of security, Jesus and his party thought it not safe for them to continue at Tiberias, so they ran away to Taricheæ. The next day Vespasian sent Trajan before with some horsemen to the citadel, to make trial of the multitude, whether they were all disposed for peace, and as soon as he knew that the people were of the same mind with the petitioner, he took his army, and went to the city; upon which the citizens opened to him their gates, and met him with acclamations of joy, and called him their saviour and benefactor. But as the army was a great while in getting in at the gates, they were so parrow, Vespasian commanded the south wall to be broken down, and so made a broad passage for their entrance. However, he charged them to abstain from rapine and injustice, in order to gratify the king; and on his account spared the rest of the wall, while the king undertook for them that they should continue [faithful to the Romans) for the time to come. And thus did he restore this city to a quiet state, after it had been grievously afflicted by the sedition.

strength oed by the people situ

CHAP. X. How Taricheæ was taken. A Description of the River

Jordan and of the Country of Gennesareth. § 1. And now Vespasian pitched his camp between this city and Taricheæ, but fortified his camp more strongly, as suspecting that he should be forced to stay there, and have a long war; for all the innovators had gotten together at Taricheæ, as relying upon the strength of the city, and on the lake that lay by it. This lake is called by the people of the country, the lake of Gennesareth. The city itself is situated like Tiberias, at the bottom of a mountain, and on those sides which are not washed by the sea had been strongly fortified by Josephus, though not so strongly as Tiberias; for the wall of Tiberias had been built at the beginning of the Jews' revolt, when he had great plenty of money and great power; but Taricheæ partook only the remains of that liberality. Yet had they a great number of ships gotten ready upon the lake, that in case they were beaten at land, they might retire to them, and they were so fitted up that they might undertake a sea fight also. But as the Romans were building a wall about their camp, Jesus and his party were neither affrighted at their number nor at the good order they were in, but made a sally upon them, and at the very first onset the builders of the wall were dispersed, and these pulled what little they had before built to pieces; but as soon as they saw the armed men getting together, and before

they had suffered any thing themselves, they retired to their own men. But then the Romans pursued them, and drove them into their ships, where they launched out as far as might give them the opportunity of reaching the Romans with what they threw at them, and then cast anchor, and brought their ships close, as in a line of battle, and thence fought the enemy from the sea, who were themselves at land. But Vespasian hearing that a great multitude of them were gotten together in the plain that was before the city, he thereupon sent his son, with six hundred chosen horsemen, to disperse them.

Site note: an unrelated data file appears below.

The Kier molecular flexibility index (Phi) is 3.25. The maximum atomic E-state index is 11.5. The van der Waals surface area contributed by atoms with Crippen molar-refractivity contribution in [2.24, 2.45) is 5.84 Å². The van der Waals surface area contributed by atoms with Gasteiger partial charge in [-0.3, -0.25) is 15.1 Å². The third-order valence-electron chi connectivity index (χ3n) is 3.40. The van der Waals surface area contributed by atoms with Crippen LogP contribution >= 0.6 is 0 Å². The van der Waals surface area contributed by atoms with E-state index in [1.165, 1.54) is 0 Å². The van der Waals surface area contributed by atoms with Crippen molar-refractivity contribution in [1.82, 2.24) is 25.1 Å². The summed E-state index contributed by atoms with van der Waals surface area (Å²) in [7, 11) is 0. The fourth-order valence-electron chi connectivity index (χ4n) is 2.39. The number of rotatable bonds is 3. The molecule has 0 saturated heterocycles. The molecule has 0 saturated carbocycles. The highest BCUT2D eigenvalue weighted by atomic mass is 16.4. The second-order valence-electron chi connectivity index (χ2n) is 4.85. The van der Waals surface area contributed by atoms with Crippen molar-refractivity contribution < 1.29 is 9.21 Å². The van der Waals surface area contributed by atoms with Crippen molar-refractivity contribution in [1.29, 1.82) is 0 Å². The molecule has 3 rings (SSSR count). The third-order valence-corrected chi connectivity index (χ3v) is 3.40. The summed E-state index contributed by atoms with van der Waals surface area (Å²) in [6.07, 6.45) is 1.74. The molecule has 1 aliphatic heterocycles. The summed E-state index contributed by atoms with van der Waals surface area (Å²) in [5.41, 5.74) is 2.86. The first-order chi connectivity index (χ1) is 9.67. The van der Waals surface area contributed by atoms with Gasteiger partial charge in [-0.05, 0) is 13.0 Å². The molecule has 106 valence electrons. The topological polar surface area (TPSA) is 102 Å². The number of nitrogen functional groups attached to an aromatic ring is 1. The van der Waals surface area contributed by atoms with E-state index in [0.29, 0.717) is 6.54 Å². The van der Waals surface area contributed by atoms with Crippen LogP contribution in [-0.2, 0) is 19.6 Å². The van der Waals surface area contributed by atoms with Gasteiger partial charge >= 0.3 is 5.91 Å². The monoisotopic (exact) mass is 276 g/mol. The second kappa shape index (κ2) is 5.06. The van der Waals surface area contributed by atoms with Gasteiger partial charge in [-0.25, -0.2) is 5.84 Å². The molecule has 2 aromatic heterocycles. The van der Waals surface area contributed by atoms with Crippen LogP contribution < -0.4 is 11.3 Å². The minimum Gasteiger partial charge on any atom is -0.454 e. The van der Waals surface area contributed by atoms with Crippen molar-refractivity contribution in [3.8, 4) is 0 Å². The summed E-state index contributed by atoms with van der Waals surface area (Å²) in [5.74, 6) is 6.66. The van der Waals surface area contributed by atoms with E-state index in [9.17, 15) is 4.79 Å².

2. But when Titus perceived that the enemy was very numerous, he sent to his father, and informed him, that he should want more forces. But as he saw a great many of the horsemen eager to fight, and that before any succours could come to them, and that yet some of them were privately under a sort of consternation at the multitude of the Jews, he stood in a place whence he might be heard, and said to them, “ My brave Romans ! for it is right for me to put you in mind of what nation you are, in the beginning of my speech, that so you may not be ignorant who you are, and who they are against whom you are going to fight. For as to us Romans, no part of the habitable earth hath been able to escape our hands hitherto; but as for the Jews, that I may speak of them too, though they have beeu already beaten, yet do they not give up the cause; and a sad thing it would be for us to grow weary under our good success, when they bear up under their misfortunes. As to the alacrity which you show publicly, I see it, and rejoice at it; yet am I afraid lest the multitude of the enemy should bring a concealed fright upon some of you; let such an one consider again, who we are that are to fight; and who those are against whom we are to fight. Now these Jews, though they be very bold, and great despisers of death, are but a disorderly body, and unskilful in war, and may rather be called a rout than an army; while I need say nothing of our skill and our good order; for this is the reason why we Romans alone are exercised for war in time of peace, that we may not think of number for number when we come to fight with our enemies; for what advantage should we reap for our continual sort of warfare, if we must still be equal in number to such as have not been used to war? Consider farther, that you are to have a conflict with men in effect unarmed, while you are well armed; with footmen, while you are horsemen; with those that have no good general, while you have one; and as these advantages make you in effect inanifold more than you are, so do their disadvantages